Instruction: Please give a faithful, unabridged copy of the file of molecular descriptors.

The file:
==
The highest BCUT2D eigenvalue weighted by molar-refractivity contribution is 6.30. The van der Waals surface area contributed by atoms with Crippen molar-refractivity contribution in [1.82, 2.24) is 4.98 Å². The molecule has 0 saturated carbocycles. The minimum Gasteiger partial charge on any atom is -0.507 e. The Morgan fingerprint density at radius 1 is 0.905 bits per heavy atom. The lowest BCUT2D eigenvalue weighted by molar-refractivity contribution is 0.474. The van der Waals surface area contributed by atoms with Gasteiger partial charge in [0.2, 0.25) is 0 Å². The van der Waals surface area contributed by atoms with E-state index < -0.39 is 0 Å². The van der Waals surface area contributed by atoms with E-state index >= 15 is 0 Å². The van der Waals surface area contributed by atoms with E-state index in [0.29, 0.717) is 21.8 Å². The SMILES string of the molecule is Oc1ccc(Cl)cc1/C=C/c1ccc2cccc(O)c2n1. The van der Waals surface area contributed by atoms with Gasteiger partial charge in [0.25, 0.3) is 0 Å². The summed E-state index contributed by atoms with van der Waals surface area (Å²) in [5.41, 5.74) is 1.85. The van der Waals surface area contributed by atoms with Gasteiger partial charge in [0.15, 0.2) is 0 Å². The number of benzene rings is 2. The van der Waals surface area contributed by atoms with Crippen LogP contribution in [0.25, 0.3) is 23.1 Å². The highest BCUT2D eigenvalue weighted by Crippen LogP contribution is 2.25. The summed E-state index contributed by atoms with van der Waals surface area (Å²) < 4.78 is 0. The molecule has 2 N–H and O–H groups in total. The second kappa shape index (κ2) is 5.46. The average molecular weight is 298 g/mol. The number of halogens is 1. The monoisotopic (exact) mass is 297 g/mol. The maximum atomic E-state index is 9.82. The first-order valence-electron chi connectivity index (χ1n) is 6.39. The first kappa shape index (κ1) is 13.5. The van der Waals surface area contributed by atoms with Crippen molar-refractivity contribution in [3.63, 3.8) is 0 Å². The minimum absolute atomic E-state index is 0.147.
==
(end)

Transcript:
The highest BCUT2D eigenvalue weighted by molar-refractivity contribution is 6.30. The van der Waals surface area contributed by atoms with Crippen molar-refractivity contribution in [1.82, 2.24) is 4.98 Å². The molecule has 0 saturated carbocycles. The minimum Gasteiger partial charge on any atom is -0.507 e. The Morgan fingerprint density at radius 1 is 0.905 bits per heavy atom. The lowest BCUT2D eigenvalue weighted by molar-refractivity contribution is 0.474. The van der Waals surface area contributed by atoms with Gasteiger partial charge in [0.2, 0.25) is 0 Å². The van der Waals surface area contributed by atoms with E-state index < -0.39 is 0 Å². The van der Waals surface area contributed by atoms with E-state index >= 15 is 0 Å². The van der Waals surface area contributed by atoms with E-state index in [0.29, 0.717) is 21.8 Å². The SMILES string of the molecule is Oc1ccc(Cl)cc1/C=C/c1ccc2cccc(O)c2n1. The van der Waals surface area contributed by atoms with Gasteiger partial charge in [0.25, 0.3) is 0 Å². The summed E-state index contributed by atoms with van der Waals surface area (Å²) in [5.41, 5.74) is 1.85. The van der Waals surface area contributed by atoms with Gasteiger partial charge in [0.15, 0.2) is 0 Å². The number of benzene rings is 2. The van der Waals surface area contributed by atoms with Crippen LogP contribution in [0.25, 0.3) is 23.1 Å². The highest BCUT2D eigenvalue weighted by Crippen LogP contribution is 2.25. The summed E-state index contributed by atoms with van der Waals surface area (Å²) < 4.78 is 0. The molecule has 2 N–H and O–H groups in total. The second kappa shape index (κ2) is 5.46. The average molecular weight is 298 g/mol. The number of halogens is 1. The monoisotopic (exact) mass is 297 g/mol. The maximum atomic E-state index is 9.82. The first-order valence-electron chi connectivity index (χ1n) is 6.39. The first kappa shape index (κ1) is 13.5. The van der Waals surface area contributed by atoms with Crippen molar-refractivity contribution in [3.63, 3.8) is 0 Å². The minimum absolute atomic E-state index is 0.147.